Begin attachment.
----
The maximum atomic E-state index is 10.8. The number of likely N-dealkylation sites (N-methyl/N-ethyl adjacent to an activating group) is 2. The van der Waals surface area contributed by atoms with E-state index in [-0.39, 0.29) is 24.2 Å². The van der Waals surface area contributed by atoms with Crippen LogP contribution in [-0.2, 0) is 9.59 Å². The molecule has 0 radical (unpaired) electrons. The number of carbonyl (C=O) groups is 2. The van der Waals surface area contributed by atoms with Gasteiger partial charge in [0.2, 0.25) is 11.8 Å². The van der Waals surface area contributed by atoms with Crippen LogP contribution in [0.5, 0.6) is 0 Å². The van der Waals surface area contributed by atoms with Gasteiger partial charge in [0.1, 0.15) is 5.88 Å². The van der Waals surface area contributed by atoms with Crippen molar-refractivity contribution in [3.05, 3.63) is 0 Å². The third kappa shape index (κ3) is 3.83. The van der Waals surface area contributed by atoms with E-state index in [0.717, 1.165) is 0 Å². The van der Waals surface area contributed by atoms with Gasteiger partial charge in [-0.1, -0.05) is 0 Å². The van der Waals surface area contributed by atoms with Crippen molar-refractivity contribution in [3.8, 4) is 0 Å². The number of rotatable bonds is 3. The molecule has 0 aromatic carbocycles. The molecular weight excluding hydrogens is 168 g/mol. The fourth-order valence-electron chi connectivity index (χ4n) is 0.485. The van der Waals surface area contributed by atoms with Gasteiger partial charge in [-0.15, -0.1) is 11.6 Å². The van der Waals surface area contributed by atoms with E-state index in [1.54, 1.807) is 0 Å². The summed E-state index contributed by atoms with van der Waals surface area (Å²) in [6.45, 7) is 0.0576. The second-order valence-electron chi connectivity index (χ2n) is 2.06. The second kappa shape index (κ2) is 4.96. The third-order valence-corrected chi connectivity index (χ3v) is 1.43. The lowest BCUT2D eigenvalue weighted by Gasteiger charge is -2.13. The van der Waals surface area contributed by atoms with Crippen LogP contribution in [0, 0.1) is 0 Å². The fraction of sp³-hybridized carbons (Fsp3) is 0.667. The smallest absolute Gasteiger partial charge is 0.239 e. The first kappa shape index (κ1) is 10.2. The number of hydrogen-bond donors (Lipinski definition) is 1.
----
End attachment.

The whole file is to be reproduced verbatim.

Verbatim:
The maximum atomic E-state index is 10.8. The number of likely N-dealkylation sites (N-methyl/N-ethyl adjacent to an activating group) is 2. The van der Waals surface area contributed by atoms with E-state index in [-0.39, 0.29) is 24.2 Å². The van der Waals surface area contributed by atoms with Crippen LogP contribution in [-0.2, 0) is 9.59 Å². The molecule has 0 radical (unpaired) electrons. The number of carbonyl (C=O) groups is 2. The van der Waals surface area contributed by atoms with Gasteiger partial charge in [0.2, 0.25) is 11.8 Å². The van der Waals surface area contributed by atoms with Crippen LogP contribution in [0.5, 0.6) is 0 Å². The van der Waals surface area contributed by atoms with Gasteiger partial charge in [0.1, 0.15) is 5.88 Å². The van der Waals surface area contributed by atoms with Crippen molar-refractivity contribution in [3.05, 3.63) is 0 Å². The third kappa shape index (κ3) is 3.83. The van der Waals surface area contributed by atoms with E-state index in [0.717, 1.165) is 0 Å². The van der Waals surface area contributed by atoms with Gasteiger partial charge in [-0.1, -0.05) is 0 Å². The van der Waals surface area contributed by atoms with Crippen molar-refractivity contribution in [3.8, 4) is 0 Å². The number of rotatable bonds is 3. The molecule has 0 aromatic carbocycles. The molecular weight excluding hydrogens is 168 g/mol. The fourth-order valence-electron chi connectivity index (χ4n) is 0.485. The van der Waals surface area contributed by atoms with Gasteiger partial charge in [-0.15, -0.1) is 11.6 Å². The van der Waals surface area contributed by atoms with E-state index in [1.54, 1.807) is 0 Å². The summed E-state index contributed by atoms with van der Waals surface area (Å²) in [6.45, 7) is 0.0576. The second-order valence-electron chi connectivity index (χ2n) is 2.06. The second kappa shape index (κ2) is 4.96. The third-order valence-corrected chi connectivity index (χ3v) is 1.43. The lowest BCUT2D eigenvalue weighted by Gasteiger charge is -2.13. The van der Waals surface area contributed by atoms with Crippen LogP contribution in [0, 0.1) is 0 Å². The fraction of sp³-hybridized carbons (Fsp3) is 0.667. The smallest absolute Gasteiger partial charge is 0.239 e. The first kappa shape index (κ1) is 10.2. The number of hydrogen-bond donors (Lipinski definition) is 1.